Returning from a workshop I recently led on how to increase employees’ creativity and structure ways to channel ideas into innovative products and processes, I began thinking about the comment I made – that intelligence is not a predictor of innovation; creativity is the key.
Einstein, he notes, claimed that “Imagination is more important than knowledge”. Indeed, as a student, he had mediocre grades. Edison, who was sent home from school because he was a slow learner (and was home taught by his mother) said, “I never remember anything that I can look up in a book.” (And today, when facts can be “googled” from any mobile device — no books are necessary!) James Bandrowski, in Corporate Imaging Plus, notes that most researchers agree that the crucial element of innovative genius is not Intelligence Quotient (IQ), but creativity. While IQ matters at the lower end, scoring above 120 on the Stanford-Binet test isn’t related. Dr. Jarik, the inventor of the artificial heart, had lousy grades in college and had to start medical school in Italy. “It’s the synergistic combination of intelligence, creativity, and judgement that differentiates the great innovators from the barren intellectuals”.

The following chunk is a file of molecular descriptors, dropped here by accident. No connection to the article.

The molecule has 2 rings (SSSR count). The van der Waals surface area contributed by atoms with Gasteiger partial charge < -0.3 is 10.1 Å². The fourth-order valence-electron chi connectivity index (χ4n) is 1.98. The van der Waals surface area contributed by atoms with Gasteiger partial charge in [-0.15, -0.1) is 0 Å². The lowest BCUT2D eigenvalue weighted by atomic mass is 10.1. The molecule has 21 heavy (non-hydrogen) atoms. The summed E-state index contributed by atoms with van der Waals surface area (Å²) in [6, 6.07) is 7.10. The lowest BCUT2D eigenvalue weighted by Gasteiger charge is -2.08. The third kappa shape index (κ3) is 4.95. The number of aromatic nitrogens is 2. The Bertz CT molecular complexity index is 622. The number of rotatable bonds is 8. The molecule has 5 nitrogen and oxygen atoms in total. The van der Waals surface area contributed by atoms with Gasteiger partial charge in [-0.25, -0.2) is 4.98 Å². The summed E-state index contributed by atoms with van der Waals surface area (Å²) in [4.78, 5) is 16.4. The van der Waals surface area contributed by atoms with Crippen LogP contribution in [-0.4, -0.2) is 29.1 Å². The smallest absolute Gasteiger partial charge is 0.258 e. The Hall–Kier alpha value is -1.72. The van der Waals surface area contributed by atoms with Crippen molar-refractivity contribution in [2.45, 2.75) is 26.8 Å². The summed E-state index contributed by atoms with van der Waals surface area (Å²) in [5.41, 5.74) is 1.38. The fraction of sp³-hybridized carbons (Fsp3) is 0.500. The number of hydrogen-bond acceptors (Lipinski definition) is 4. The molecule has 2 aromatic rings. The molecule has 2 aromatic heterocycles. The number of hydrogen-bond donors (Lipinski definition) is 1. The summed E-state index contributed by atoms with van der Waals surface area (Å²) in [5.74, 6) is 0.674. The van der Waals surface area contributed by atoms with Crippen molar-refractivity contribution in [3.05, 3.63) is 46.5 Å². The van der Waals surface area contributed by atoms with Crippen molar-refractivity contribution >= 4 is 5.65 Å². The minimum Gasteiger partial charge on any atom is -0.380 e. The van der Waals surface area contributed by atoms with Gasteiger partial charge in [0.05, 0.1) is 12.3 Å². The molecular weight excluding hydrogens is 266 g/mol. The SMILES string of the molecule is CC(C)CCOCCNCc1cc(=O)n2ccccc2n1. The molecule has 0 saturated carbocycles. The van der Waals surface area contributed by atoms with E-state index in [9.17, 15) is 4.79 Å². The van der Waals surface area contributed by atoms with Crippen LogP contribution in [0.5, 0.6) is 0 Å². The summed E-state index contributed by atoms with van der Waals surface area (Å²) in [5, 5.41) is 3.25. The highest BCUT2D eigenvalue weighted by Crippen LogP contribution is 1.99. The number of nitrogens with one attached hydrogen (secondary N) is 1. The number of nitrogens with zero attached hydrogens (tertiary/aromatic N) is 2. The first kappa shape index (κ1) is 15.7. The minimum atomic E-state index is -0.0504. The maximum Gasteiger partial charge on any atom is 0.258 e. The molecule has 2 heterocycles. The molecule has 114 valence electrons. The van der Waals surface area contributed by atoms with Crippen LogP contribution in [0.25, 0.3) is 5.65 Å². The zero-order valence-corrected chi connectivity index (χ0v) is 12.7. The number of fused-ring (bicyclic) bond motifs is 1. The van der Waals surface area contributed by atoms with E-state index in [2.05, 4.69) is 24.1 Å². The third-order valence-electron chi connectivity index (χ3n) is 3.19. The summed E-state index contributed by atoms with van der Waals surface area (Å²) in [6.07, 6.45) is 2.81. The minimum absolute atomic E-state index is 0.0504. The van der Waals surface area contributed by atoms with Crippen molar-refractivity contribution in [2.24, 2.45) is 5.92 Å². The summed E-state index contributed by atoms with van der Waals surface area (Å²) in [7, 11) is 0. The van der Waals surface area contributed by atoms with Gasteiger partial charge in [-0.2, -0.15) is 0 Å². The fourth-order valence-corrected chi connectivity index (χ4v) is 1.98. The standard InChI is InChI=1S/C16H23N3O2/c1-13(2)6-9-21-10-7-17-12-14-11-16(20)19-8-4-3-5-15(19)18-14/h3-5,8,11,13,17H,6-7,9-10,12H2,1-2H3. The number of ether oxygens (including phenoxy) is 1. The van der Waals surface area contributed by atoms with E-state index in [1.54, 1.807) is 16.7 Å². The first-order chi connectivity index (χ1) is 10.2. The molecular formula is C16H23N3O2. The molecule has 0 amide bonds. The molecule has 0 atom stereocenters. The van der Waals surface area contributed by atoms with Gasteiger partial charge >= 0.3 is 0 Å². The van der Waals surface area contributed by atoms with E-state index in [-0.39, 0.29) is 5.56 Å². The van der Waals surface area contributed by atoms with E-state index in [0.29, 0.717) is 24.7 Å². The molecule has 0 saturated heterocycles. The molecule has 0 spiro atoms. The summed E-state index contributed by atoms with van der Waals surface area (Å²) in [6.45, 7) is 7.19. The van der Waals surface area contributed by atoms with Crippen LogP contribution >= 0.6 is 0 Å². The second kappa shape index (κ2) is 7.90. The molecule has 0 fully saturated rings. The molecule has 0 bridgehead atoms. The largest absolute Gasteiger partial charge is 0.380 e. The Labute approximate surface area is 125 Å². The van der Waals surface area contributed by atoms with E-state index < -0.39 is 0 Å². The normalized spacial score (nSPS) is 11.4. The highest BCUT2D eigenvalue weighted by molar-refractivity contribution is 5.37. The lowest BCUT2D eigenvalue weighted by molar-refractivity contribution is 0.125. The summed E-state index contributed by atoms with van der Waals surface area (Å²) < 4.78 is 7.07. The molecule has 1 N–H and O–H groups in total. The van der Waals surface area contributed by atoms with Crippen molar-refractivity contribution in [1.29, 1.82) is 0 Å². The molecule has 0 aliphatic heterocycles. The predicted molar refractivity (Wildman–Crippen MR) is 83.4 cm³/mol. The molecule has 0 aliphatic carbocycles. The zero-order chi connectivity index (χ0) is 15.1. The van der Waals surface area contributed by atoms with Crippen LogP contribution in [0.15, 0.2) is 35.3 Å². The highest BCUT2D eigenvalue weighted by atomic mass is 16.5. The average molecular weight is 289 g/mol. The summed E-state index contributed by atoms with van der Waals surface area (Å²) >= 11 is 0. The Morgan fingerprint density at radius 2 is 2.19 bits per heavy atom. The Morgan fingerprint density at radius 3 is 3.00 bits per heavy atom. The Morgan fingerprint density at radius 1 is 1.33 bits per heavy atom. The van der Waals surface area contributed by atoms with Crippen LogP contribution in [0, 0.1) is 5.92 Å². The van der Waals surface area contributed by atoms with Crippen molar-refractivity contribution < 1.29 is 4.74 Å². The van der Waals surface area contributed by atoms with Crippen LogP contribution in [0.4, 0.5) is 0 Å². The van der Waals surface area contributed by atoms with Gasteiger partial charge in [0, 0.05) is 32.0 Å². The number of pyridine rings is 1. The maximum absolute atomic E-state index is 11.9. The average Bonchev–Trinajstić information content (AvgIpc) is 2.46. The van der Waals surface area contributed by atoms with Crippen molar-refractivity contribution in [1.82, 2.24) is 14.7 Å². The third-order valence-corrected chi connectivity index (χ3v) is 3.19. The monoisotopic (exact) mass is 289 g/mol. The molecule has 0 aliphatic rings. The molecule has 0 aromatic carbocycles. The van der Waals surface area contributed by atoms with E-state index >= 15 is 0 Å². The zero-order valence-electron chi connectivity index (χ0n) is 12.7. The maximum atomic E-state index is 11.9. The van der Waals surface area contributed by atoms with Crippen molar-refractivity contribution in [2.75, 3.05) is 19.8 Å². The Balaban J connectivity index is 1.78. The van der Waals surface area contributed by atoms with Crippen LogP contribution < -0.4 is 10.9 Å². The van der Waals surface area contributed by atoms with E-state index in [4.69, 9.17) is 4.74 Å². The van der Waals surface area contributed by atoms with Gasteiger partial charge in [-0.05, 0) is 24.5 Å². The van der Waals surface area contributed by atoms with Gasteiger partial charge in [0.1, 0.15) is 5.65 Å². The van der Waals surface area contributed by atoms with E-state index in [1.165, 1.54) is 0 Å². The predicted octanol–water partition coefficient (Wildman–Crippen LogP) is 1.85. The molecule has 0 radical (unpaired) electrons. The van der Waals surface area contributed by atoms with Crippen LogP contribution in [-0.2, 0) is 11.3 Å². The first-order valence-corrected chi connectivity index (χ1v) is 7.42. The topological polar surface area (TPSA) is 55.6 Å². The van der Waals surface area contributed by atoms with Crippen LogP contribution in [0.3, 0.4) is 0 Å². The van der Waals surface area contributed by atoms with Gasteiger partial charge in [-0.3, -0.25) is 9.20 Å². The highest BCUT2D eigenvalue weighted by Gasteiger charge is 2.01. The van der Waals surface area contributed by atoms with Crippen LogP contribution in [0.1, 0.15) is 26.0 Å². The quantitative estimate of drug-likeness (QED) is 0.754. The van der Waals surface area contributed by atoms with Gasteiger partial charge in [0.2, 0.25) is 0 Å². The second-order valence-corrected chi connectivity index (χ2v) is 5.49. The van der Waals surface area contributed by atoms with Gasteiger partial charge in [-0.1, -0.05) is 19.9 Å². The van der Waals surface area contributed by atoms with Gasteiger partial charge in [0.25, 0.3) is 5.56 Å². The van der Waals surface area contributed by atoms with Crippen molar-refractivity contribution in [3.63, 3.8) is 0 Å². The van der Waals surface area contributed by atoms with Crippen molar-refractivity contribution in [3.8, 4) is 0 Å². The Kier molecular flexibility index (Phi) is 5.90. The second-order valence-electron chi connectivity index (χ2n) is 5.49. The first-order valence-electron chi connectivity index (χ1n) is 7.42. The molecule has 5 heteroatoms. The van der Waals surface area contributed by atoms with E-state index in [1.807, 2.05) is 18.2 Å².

So welcome input from virtually anyone who is motivated to unleash their creativity. Then harness it by building structures that channel creativity into innovation. Creativity doesn’t automatically become innovation – the commercial application of the idea. Companies need to create a culture and structure to encourage it (see how Google, Intuit, RiteSite Solutions, etc. do it), leadership to protect people who are challenging the status quo and to protect their fledgling ‘skunk-work’ projects, and leadership to champion the idea throughout the larger organization.
How are you encouraging people to be creative and share their ideas? What challenges do you have to overcome? How are you converting this energy into innovation? Share with us, so we can all benefit from “the power of peers!”